Louis Fischer has written, and revised, cutting across his own tracks, many important works in this field: The Life and Death of Stalin, The Life of Mahatma Gandhi, A Week with Gandhi, Gandhi and Stalin, Stalin and Hitler. He was a reporter on the spot during the early years of the Soviet state and met Lenin. In his massive (703 pages) The Life of Lenin (1964) he complains that the Soviet authorities have shrouded Lenin’s racial origins in deliberate obscurity, especially the ethnic background of his maternal grandfather, Dr Alexander Dmitrievich Blank: ‘Some maintain he was a Jew.’ And he makes the flat assertion: ‘The name of his German wife, Lenin’s maternal grandmother, is never given.’ Never is a short time in biography. The same year, on page 43 of his Life and Death of Lenin, Payne says, with no air of revealing a state secret: ‘Alexander Blank accordingly married a German girl, Anna Ivanovna Groshopf.’ (Mind you, he fouls up the genealogy on the next page by describing Dr Blank as ‘half-German, half-Swedish’ when he has just established that it is the doctor’s wife who has the Swedish mother.) The amateur layman begins to wonder when a secret is not a secret and whether the Soviet authorities are alone in rearranging information to suit their preconceptions. Some of the difficulties involved in establishing a diary for Lenin can be gauged from the fact that 69 years after the event, Moscow has not been able to bring itself to agree on the date that he arrived in Petrograd from Finland to trigger off the Revolution.

A book recommended by many experts is David Shub’s Lenin: A Biography. It has much to recommend it, not least that Shub was a member of the Bolshevik Party in 1905 when Lenin was its leader and knew him and many other prominent actors in the Revolution very well. But few openings to a novel about Lenin could equal the banal first lines of Shub’s documentary biography:

Vladimir came running home from school, breathless and frightened.

‘What is it?’ his mother demanded.

‘Alexander! He’s been arrested.’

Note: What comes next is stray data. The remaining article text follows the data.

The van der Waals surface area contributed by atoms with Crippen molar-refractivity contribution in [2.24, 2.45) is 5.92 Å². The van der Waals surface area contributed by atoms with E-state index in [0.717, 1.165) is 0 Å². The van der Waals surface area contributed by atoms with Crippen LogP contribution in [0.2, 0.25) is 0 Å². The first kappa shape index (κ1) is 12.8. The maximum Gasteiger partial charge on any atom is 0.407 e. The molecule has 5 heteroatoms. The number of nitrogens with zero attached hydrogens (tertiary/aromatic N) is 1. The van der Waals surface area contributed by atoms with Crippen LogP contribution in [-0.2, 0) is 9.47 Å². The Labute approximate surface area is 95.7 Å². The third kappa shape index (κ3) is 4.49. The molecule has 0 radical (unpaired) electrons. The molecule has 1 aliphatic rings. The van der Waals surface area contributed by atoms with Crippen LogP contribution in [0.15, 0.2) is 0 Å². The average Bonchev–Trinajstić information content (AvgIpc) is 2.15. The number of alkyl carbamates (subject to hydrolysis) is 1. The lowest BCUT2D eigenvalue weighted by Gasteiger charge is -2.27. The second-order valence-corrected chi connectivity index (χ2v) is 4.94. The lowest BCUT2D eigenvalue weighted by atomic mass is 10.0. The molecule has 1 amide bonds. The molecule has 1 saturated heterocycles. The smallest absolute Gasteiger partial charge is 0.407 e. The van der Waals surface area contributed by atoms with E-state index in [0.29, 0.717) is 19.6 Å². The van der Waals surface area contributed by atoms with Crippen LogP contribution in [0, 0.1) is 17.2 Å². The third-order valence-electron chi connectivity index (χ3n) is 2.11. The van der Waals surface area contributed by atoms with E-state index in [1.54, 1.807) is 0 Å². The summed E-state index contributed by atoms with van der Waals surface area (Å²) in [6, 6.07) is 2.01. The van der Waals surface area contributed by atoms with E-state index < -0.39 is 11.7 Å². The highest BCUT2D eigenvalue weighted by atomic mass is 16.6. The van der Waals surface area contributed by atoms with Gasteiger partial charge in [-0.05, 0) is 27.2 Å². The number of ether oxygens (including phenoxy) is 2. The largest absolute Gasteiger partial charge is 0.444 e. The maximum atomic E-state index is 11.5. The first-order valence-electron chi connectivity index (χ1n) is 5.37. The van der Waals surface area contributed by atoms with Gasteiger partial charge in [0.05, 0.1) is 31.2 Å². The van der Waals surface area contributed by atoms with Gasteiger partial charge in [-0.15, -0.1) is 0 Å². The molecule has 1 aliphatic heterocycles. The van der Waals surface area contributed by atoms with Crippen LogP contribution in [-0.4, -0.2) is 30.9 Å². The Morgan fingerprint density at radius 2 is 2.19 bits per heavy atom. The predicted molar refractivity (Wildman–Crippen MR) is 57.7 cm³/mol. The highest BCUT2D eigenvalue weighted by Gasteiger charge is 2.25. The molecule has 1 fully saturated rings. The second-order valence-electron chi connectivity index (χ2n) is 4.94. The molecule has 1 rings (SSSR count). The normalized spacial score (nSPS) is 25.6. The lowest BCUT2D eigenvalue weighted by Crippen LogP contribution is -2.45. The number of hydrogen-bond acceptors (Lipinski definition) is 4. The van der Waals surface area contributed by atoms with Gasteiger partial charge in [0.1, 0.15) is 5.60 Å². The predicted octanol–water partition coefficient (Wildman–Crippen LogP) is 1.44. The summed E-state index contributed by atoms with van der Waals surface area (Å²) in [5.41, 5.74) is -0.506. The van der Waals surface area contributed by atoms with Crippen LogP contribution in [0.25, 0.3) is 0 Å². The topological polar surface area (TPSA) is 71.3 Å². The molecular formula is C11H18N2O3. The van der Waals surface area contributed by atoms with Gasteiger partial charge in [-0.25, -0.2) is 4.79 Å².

Maria Alexandrovna clutched the table. ‘Alexander arrested! What for?’

‘He’s charged with plotting to assassinate the Czar.’

Shub had the bright idea of including a nine-page appendix illustrating the essence of Leninism. He includes hefty chunks of Lenin on War and Peace, Civil Liberties, Dictatorship and Democracy, giving precise references to his Selected or Collected Works in English and Russian. But he provides no dates, and divorced from his setting in time, Lenin, as a good Marxist, loses almost all of his relevance. Out of context, he can be and often is quoted for or against almost any policy. What mattered to him was whether, at this moment, his tactic would advance the cause of the proletarian revolution and intensify the class struggle. There has never been a life in which the calendar was so crucial. A diary, then, was the ideal form.

Gorky once claimed that no one would ever be able to ‘chart the secret storms of Lenin’s soul’. In my hubris, I picked up the gage. But if I ever hoped to use him as a mask through which to speak my own truths, as critics dress Hamlet in their own clothes or theologians inflate Jesus with their own yearnings, I underrated my hero. There is little room for outsiders under that peaked cap, inside that wrinkled waistcoat and baggy pants. Lenin is as full of Lenin as a hard-boiled egg – indeed, one of the toughest eggs known to history. I pumped in my invention, but he kept pace with me at every step. Occassionally, I panicked – send for Maxwell Perkins, or rather Carter Patterson! Far from being yesterday’s man in need of an up-date, he has leapfrogged into tomorrow. It is all there – Nicaragua, the Miners’ Strike, Ethiopia, the Falklands, the Lebanon, Northern Ireland – above all, South Africa, where the Russian Revolution seems to be repeating itself as if following a blueprint. It is Lenin’s biographers who are determined to bottle him in the past like an escaped genie.

The quest for the historical Lenin, like Schweitzer’s quest for the historical Jesus, is beset with obstacles which sometimes seem to have been scattered by your particular enemy. One essential aid was Makers of the Russian Revolution, by Georges Haupt and Jean-Jacques Marie. This gives, first, the official biographies from the famous Granat Encyclopedia written in 1924 and 1925, then an update from the latest (1974) scholarship. I used it as my basic authority and was saved from many pitfalls. But this too has suffered some sabotage. At least one figure, listed in heavy type as a major entry in the index, has vanished altogether. Others have been amalgamated – a police spy with a philosopher, dull brothers with a wild young rebel girl – because of identical surnames or aliases. The translation is given to weird kinks. ‘Militate’ is used to mean ‘acting in a militant fashion’. Other comments turn cryptic: it is said that over the actions of Kamenev and Zinoviev in October ‘their authorised lives throw a cloak of allusion’. And, my favourite, ‘With his pince-nez and broken neck, Uritsky looked the perfect intellectual.’ Perhaps all research is like this and I have never dug deep enough, and stuck around long enough, to find out. At least I’ve discovered one useful tip-there is no such thing as an absolute expert.